Posts Tagged ‘personal impact’

Is your focus on being busy and important? Or on actually being productive?

January 12, 2015

How busy and important are you?  I’m beginning to think that we live in a culture where we reward ourselves – and others – for being busy and important, rather than being productive.

It’s almost as if the appearance of productivity is more important than productivity itself…and that isn’t useful for the individuals caught in this mindset, or for the organisations for which they work.

Here are 5 familiar scenarios, and what they probably really mean for those involved.


“I was in the office until 11 o ‘clock last night!”

I’m sure we’ve all been aware at some point in our careers of ‘presenteeism’, and the bizarre situation that the person to stay in the office the longest gets the most kudos from managers and colleagues.

I used to work with someone years ago who routinely worked for HOURS longer than anyone else in the office, and would tell us all pretty much every single morning what time he’d left the office the night before. He’d also make a point of looking at his watch in an obvious manner when the rest of us left work at a sensible hour.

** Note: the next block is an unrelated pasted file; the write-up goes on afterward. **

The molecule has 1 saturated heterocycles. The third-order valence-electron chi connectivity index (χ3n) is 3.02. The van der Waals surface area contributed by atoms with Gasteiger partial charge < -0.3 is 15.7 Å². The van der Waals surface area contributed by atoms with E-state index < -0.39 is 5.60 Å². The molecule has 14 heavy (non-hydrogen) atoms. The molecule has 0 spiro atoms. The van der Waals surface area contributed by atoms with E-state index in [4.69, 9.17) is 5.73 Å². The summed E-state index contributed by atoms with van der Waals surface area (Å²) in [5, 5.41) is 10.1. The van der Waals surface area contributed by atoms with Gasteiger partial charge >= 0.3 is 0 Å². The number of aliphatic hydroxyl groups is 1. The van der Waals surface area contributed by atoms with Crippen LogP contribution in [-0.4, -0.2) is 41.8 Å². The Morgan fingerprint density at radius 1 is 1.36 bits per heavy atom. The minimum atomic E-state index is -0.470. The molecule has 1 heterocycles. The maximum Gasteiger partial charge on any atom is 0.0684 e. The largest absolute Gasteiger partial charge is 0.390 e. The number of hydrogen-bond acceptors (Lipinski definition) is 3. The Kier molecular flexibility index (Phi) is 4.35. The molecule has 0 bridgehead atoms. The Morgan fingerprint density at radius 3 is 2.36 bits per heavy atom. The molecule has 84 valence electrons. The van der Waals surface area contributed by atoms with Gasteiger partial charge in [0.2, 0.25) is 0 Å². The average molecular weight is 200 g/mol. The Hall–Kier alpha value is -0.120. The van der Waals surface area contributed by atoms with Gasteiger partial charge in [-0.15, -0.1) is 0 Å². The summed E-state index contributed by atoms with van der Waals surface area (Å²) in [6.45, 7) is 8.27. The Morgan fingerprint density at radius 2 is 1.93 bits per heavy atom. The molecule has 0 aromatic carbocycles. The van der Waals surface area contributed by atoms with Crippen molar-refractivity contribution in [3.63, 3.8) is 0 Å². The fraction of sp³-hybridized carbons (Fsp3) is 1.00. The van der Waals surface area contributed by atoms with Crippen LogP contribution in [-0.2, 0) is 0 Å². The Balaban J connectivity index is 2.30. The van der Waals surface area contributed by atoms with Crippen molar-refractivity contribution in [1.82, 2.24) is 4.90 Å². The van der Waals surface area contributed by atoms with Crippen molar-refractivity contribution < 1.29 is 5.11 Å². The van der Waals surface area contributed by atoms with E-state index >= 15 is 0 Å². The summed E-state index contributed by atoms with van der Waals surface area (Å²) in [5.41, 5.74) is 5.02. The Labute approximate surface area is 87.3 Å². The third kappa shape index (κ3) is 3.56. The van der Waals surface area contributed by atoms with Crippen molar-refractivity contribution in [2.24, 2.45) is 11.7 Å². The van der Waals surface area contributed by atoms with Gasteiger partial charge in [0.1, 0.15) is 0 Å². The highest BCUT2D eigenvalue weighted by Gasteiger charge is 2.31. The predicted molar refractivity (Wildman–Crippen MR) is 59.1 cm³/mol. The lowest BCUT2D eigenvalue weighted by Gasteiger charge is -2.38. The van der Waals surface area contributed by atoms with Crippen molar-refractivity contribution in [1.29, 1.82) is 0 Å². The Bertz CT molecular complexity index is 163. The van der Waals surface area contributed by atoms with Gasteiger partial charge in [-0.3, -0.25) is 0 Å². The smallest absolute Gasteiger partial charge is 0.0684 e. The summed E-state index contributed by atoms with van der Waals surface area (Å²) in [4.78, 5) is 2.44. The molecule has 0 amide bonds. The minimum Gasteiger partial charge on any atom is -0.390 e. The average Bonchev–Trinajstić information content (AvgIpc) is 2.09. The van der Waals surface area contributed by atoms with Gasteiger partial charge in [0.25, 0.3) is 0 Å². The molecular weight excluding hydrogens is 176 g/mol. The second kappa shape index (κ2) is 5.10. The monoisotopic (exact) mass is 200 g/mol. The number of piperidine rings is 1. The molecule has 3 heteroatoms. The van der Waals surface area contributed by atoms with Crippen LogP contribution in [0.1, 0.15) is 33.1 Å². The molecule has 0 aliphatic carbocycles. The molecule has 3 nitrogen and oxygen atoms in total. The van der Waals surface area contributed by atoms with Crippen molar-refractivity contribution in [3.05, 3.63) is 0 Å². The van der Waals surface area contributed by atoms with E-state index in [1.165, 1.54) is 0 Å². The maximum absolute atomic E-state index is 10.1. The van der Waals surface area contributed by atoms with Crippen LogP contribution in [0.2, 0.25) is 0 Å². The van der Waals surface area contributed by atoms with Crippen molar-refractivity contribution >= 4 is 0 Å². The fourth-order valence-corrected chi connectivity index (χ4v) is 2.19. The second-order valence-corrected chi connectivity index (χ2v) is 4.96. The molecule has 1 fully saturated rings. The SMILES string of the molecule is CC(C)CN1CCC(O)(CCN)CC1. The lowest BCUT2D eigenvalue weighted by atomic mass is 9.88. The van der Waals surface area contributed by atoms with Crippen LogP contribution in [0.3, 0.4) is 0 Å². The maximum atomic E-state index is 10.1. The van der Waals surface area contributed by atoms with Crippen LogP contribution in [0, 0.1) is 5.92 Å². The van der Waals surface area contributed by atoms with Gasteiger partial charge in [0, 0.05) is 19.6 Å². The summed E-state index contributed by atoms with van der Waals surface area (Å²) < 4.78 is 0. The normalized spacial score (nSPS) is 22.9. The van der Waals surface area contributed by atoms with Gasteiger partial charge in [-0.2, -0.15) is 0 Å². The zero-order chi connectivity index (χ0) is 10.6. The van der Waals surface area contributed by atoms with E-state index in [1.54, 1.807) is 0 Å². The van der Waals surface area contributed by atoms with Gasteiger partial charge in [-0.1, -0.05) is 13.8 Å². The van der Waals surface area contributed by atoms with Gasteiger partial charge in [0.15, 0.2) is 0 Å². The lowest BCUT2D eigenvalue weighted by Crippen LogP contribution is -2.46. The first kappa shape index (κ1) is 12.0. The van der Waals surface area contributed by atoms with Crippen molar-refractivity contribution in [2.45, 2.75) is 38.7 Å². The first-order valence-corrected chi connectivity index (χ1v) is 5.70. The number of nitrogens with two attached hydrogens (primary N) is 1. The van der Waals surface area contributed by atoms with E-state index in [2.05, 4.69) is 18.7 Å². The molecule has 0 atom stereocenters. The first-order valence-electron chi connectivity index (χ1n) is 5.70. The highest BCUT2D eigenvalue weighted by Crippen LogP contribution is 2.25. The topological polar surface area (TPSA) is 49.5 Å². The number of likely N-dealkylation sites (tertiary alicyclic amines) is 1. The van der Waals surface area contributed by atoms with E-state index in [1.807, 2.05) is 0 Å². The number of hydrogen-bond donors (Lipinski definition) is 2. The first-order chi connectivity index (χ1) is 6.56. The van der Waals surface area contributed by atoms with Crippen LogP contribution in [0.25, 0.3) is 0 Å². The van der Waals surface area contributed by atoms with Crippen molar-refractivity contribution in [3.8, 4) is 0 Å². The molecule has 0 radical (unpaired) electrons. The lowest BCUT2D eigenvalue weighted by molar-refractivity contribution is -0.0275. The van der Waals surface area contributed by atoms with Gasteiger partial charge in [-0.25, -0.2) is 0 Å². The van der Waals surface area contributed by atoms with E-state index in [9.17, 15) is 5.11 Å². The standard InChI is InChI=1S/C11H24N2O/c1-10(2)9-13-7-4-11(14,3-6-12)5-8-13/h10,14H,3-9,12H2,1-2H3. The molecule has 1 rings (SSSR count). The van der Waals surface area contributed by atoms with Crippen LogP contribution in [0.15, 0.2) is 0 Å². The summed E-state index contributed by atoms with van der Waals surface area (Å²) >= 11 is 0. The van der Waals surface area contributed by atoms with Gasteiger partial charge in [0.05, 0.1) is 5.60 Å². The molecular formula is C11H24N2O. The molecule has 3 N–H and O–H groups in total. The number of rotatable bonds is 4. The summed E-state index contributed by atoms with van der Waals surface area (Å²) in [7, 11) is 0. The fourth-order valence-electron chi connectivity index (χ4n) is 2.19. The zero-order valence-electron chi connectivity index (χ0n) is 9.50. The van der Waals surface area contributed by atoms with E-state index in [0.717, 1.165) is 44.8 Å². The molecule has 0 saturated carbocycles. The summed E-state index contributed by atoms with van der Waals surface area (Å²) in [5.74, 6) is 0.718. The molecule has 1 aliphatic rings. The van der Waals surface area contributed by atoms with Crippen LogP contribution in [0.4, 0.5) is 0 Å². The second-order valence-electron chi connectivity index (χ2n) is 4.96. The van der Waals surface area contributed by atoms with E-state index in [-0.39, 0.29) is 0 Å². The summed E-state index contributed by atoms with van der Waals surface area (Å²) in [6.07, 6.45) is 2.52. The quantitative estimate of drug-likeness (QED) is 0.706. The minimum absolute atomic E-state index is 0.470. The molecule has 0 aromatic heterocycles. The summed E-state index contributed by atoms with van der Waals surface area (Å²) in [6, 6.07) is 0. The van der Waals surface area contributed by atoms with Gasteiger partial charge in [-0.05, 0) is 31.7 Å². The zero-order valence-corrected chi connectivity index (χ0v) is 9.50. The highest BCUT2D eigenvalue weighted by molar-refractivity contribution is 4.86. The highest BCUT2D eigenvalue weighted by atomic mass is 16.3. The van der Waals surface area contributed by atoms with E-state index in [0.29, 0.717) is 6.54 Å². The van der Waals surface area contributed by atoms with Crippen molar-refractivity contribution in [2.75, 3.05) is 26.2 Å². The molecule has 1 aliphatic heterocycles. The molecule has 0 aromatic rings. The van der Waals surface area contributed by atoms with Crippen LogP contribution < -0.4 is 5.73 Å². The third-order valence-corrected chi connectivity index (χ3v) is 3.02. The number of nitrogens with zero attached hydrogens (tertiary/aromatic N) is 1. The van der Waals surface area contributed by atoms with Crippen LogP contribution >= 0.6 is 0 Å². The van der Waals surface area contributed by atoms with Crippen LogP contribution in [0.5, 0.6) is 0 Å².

Was he more productive than the rest of us? Who knows. What I DO know, though, is that he burned himself out and had a breakdown a few short years into his management role.

There are always going to be times when working long hours to meet a deadline might be required. If you find yourself saying this with any degree of frequency though – consider what’s actually going on, and where your focus is.

What people THINK they are saying here is “I work really hard. I sacrifice my free time for the company. I work harder than the rest of you. Look at ME, management – I deserve a bonus!”